As Gov. Tom Corbett heads into the backstretch of his term, he's garnered a reputation as someone willing to do almost anything for the big-money players. The drilling industry gives him campaign contributions, UPMC gives him hockey tickets ... and supposedly he rolls right over.
We should be so lucky. The truth is, Corbett is dithering over a plan to increase medical coverage for the poor — a plan supported not just by unions and activists, but by hospitals too.
At issue is an Obama administration proposal to expand state Medicaid programs, which cover health-care costs for low-income Americans. Accepting the offer to expand Medicaid could provide health coverage to some 650,000 Pennsylvanians, with the feds footing most of the bill. The Hospital Association of Pennsylvania, which represents hospitals like UPMC, backs the proposal: "Medicaid expansion would provide substantial benefit to the physical and fiscal health of Pennsylvanians, the Commonwealth and its hospitals," Association CEO Andy Carter has said. It's probably one of the few positions the association has in common with healthcare unions.
Corbett hasn't rejected the proposal, exactly. Instead, he's spent months saying he needs more information, even after a meeting last week with an Obama cabinet secretary, Kathleen Sebelius.
During his February budget address, Corbett insisted that "Washington must provide a clear answer about what this expansion would cost the taxpayers of our state." As it stands "at this time," he added, "I cannot recommend a dramatic Medicaid expansion."
Actually, we have a pretty good idea of what the costs will be. While the feds have pledged to pay 100 percent of the costs through 2016, the state will have to help pay a share afterwards. The RAND Corporation estimates the state's share will rise "substantially" — by about 10 percent of what it currently spends. But RAND, in a study compiled for the Hospital Association, also notes the state will get an extra $2.5 billion in federal money each year, helping shore up some 35,000 medical jobs. Any way you slice it, Pennsylvania comes out ahead.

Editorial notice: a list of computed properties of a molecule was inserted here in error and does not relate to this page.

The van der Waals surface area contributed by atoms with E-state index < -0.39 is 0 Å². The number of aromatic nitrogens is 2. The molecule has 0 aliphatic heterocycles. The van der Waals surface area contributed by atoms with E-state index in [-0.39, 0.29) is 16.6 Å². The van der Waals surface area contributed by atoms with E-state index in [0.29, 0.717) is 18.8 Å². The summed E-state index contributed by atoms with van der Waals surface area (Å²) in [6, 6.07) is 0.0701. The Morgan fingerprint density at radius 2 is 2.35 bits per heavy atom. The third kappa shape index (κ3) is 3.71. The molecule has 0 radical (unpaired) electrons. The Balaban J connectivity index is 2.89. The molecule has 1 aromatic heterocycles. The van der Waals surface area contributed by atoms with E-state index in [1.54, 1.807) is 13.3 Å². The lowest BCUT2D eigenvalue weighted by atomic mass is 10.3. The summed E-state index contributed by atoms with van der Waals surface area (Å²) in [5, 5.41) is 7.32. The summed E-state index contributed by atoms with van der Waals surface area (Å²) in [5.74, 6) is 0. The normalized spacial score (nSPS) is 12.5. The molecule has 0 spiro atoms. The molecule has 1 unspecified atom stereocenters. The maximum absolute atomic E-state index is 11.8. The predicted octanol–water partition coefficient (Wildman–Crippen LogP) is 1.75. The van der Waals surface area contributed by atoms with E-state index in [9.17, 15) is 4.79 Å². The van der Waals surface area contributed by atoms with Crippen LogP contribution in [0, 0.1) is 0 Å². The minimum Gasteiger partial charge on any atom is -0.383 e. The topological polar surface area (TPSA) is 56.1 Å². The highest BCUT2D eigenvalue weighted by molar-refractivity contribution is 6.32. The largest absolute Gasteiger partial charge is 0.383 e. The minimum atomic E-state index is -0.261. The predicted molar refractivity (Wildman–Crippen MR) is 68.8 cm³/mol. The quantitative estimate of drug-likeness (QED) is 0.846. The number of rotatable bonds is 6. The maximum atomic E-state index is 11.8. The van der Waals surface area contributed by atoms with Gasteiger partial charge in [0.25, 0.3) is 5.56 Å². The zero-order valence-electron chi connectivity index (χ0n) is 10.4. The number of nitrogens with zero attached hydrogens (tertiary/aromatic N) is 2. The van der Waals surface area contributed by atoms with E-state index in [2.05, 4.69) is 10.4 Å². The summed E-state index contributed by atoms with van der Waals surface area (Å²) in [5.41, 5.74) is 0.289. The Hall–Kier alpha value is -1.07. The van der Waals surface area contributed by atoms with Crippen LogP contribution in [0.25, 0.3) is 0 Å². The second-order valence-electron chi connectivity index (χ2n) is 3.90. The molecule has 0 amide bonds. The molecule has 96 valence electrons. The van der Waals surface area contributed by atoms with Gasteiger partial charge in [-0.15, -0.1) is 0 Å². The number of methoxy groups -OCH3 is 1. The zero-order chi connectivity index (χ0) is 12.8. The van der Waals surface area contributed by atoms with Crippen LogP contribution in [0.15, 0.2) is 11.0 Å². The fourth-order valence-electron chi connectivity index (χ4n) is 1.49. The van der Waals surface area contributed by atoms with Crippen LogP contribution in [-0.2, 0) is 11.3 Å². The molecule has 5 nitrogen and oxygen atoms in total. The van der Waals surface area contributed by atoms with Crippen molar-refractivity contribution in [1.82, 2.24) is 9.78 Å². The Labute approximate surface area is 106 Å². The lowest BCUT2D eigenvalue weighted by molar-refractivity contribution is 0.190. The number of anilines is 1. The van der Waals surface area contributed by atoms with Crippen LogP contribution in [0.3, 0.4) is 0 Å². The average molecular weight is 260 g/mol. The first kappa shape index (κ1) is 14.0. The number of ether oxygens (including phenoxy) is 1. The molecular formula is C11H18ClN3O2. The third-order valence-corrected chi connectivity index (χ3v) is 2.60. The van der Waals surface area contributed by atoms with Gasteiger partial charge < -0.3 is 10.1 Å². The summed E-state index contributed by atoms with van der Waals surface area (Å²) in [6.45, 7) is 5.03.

What's really going on here?
Corbett is showing all the symptoms of someone worrying about his re-election. He's facing a potential GOP primary challenger next year: Montgomery County Commissioner Bruce Castor. "If Gov. Corbett flip-flops on Medicaid, as it looks like he may do, he is really going to be in trouble," Castor spokesman Joe Stern told me last month. "I would liken it to Arlen Specter's flip-flop on [President Obama's 2009] stimulus bill, which effectively ended his career."
You might not think such threats would faze Corbett: The only people who don't hate him are the right-wingers Castor claims to speak for. While only a third of voters approve of the job Corbett is doing, a January survey by Public Policy Polling shows that self-identified "very conservative" voters back him by a 50-to-28 margin. Meanwhile, arch-conservative governors elsewhere — Arizona's Jan Brewer, Florida's Rick Scott, New Jersey's Chris Christie — support the Medicaid expansion.
But Corbett, having alienated everyone else in Pennsylvania, can't afford to lose conservatives. And even if he did sign off on expanding Medicaid, it might not pass the Republican-controlled legislature. Already, a handful of Harrisburg legislators have issued a statement fretting about how "corporate interests urge spending to supposedly help the poor; spending that ... puts money into their own pockets." Apparently, in today's GOP, greed is OK as long as it only helps rich people. Big employers can get anything they want ... except policies that might benefit the rest of us too directly.
The Republicans also fretted that federal promises to pay for Medicaid "are dubious at best, especially considering ... the federal government's finances." After all, they write, the government is already "withdrawing the deployment of an aircraft carrier group to the Persian Gulf." And if we can't spend untold sums playing cops in the Middle East, how can we afford a luxury like health care for our own people?
Perhaps the worst thing about Corbett is that he isn't as bad as the GOP gets. And the more you realize that, the more you almost feel ... sorry for him.
There, I said it. Let the healing begin!
In fact ... seriously, Governor. When it comes to expanding Medicaid: Let the healing begin.